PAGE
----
Of course the winning of Annalise’s medal was a matter for fun-filled celebration once it had happened, but the buildup to it was deadly serious, and that affected the tone of the national sailing mood in every area. But with the Medal in the bag, 2017 could reasonably expect to have a lighter mood, and this in turn helped us to adjust to an over-crowded programme, as crews could plan on a series of campaigns which balanced between serious events which provided proper championship results of national significance, and events which officially claimed to be providing everyone with a good time, even if some crews raced with deadly seriousness.
Either way, so much was going on that a review like this can only hope to give an impression of the season rather than a detailed analysis, but we’ll try to give it a comprehensible shape by listing the main events of Irish interest at home and abroad under either the “serious” or “fun” categorisations:
March/April: Intervarsity Championships – serious, UCD selected to represent Ireland
April: Irish Sailing Youth Pathway Nationals, Ballyholme - serious (and impressive), Ewan McMahon the star, Rush SC prominent in success
April: Season-long ISORA Championship get under way, several venues – inevitably serious. In due course, J/109 Mojito (Peter Dunlop & Vicky Cox, Pwllheli SC) has very close overall win – despite taking time out to do the Fastnet
May: Scottish Series at Tarbert– serious, Pat Kelly’s J/109 Storm and Stephen Quinn’s J/97 Lambay Rules top their classes.
June: Howth Lambay Weekend – Fun
June: ICRA Nationals Royal Cork – probably the most serious of them all. John Maybury’s J/109 Joker 2 RIYC), Ross MacDonald’s X332 Equinox (HYC), and Paul Gibbons’ Anchor Challenge (RCYC) win the three main classes.
June: National YC Volvo Dun Laoghaire to Dingle Race – serious
June: Sovereign’s Cup at Kinsale – fun
June: Dinghyfest at Royal Cork – brilliantly balanced mixture of serious & fun
July: Volvo Dun Laoghaire Regatta – superb, and fun
July: WIORA Championship at Aran Islands – unique
July: Irish Cruising Club Rally in Northwest Spain – seriously well organised, great fun to take part
July: Glandore Classics – fun, yet serious too
August: Rolex Fastnet Race from Cowes – serious
August: Calves Week from Schull – prides itself on being a neat balance between fun and “quite serious racing”, and succeeds in being so.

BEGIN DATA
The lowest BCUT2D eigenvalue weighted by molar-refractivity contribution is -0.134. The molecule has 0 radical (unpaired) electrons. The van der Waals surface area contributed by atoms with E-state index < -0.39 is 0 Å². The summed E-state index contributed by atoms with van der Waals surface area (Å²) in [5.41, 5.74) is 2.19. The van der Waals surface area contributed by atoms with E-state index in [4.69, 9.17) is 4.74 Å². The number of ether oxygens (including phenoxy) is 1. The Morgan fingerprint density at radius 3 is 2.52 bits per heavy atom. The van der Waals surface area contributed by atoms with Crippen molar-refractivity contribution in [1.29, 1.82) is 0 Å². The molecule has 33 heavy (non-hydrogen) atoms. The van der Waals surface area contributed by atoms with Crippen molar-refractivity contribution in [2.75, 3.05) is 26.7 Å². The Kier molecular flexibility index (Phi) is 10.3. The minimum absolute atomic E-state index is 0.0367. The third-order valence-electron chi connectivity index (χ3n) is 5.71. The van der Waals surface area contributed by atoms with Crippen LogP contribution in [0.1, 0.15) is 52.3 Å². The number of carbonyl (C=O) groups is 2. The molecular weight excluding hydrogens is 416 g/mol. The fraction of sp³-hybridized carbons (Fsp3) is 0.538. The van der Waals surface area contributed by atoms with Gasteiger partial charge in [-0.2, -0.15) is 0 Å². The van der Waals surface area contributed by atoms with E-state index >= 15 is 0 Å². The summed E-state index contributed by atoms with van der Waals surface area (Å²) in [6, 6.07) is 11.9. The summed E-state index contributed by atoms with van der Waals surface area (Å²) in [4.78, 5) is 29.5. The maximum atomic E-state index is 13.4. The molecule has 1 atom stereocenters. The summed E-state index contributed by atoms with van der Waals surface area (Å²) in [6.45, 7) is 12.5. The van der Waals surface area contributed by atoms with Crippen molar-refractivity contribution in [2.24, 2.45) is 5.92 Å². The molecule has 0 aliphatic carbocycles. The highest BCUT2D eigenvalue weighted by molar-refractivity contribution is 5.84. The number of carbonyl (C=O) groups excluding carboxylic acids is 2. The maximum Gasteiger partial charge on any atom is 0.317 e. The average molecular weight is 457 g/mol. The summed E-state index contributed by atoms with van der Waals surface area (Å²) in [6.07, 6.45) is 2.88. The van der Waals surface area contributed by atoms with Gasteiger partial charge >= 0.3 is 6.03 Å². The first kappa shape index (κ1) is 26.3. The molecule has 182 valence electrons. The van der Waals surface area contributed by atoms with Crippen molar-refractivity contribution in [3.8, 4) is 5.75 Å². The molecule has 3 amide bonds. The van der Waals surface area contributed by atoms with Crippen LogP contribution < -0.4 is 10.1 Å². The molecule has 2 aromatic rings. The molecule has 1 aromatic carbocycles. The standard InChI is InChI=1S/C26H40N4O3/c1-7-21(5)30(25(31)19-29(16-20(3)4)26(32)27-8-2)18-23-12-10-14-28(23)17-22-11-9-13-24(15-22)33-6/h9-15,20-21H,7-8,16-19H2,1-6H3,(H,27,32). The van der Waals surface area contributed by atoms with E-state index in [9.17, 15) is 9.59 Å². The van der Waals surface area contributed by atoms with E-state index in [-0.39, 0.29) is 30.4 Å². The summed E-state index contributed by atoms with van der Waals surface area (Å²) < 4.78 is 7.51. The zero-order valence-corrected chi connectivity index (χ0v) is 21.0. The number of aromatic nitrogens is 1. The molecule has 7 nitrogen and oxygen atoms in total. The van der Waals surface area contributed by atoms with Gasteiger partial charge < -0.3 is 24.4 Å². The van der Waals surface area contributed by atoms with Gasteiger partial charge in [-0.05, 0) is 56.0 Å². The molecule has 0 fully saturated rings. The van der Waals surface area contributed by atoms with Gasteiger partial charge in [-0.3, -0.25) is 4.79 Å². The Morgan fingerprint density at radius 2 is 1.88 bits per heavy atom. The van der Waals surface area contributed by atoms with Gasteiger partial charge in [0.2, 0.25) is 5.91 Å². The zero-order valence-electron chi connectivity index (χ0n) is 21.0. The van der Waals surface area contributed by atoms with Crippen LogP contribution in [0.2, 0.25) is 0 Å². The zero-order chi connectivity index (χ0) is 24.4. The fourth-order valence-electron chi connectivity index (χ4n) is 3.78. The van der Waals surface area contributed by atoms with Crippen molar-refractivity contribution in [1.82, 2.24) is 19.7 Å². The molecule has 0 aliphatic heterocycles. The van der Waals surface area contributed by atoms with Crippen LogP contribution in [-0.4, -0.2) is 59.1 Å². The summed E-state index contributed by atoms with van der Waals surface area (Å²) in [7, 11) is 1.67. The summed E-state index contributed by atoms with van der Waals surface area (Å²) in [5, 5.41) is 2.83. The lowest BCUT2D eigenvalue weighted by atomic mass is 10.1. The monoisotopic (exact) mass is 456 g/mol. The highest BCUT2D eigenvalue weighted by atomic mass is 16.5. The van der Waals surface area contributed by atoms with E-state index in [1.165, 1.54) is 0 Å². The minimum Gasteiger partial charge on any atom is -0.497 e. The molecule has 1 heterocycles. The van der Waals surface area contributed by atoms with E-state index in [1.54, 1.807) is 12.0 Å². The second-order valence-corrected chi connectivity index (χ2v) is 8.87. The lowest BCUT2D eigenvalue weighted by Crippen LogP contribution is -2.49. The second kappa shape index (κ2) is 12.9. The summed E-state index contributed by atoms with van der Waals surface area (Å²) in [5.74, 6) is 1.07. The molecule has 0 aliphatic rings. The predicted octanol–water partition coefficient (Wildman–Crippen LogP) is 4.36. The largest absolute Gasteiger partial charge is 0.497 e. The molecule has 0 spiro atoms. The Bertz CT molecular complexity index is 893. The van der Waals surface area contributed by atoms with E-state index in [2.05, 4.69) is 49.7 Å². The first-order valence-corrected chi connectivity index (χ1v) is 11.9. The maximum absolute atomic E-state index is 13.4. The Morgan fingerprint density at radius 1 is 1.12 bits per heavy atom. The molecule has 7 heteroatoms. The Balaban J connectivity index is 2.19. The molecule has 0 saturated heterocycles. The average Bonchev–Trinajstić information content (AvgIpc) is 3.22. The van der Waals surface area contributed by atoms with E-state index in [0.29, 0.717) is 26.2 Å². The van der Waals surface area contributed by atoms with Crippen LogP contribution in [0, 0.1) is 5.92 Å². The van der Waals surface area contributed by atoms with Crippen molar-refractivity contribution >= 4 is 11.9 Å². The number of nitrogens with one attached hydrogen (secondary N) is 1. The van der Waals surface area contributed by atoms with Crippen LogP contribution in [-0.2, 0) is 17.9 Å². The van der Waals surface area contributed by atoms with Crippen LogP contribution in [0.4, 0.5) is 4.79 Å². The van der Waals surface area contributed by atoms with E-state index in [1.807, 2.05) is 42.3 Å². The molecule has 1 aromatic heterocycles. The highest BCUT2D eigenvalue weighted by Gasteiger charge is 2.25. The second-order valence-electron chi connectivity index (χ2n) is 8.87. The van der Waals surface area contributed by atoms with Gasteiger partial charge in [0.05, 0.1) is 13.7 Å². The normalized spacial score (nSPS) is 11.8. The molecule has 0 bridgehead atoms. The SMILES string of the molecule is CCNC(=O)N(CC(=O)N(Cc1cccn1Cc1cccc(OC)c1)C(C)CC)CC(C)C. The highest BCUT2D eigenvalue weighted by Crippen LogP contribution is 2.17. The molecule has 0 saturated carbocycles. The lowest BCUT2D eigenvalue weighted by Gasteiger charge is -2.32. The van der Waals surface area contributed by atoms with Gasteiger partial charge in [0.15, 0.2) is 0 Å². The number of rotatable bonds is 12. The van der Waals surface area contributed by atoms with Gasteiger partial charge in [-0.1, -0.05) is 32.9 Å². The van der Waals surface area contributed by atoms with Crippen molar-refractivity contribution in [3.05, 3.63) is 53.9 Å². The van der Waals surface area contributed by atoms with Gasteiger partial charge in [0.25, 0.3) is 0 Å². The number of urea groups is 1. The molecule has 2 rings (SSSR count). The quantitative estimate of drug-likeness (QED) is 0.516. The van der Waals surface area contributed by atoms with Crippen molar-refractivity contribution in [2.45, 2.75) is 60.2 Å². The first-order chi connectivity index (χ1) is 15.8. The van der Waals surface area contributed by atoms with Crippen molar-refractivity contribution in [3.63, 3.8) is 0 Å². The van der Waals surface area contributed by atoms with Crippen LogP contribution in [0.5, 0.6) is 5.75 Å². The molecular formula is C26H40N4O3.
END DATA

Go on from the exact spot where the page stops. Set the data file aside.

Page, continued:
August: Half Ton World Classics at Kinsale: Supposedly serious, but in the ultimate lotus-eating venue and with such an extraordinary selection of boats, it couldn’t help but be fun. And everyone likes the slightly eccentric overall winner, the legendary Swuzzlebubble
August: Crinnui na mBad, Kinvara – traditional and fun
August: Laser Nationals Royal Cork YC – serious
September: Autumn League at Howth – fun event, but run with such serious efficiency that they’d a full programme completed after six weekends despite losing two days of racing to the late season’s poor weather.
September: The SB 20 Nationals, incorporated into the first weekend of the Howth Autumn league as a three-day separate championship, had extra interest as it included recently-crowned SB 20 Corinthian World Champions Michael O’Connor, Davy Taylor and Edward Cook of Royal St George YC, who had won in the Worlds at Cowes. They added the Irish title to their 2017 trophy list.
October: Autumn League at Royal Cork - fun
October: Mini-Transat at La Rochelle – serious
October: Junior All-Ireland at Schull – serious
October: Senior All-Ireland Sailing Championship at Mullingar – serious and historic, as it is staged at one of the smallest, most rural clubs in the country, and raced in GP 14s.
October: Student Yachting Worlds in Marseilles in France – serious. Ireland – a winner in times past –places fifth this time round.
October: Rolex Middle Sea Race from Malta – serious
October: Volvo Ocean Race from Alicante – serious
This fun/serious differentiation seems to have been supported by our wayward climate, which often managed to come up with good weather just when it was needed for the fun events, yet it achieved this in the midst of a generally very unsettled and often plain inclement summer.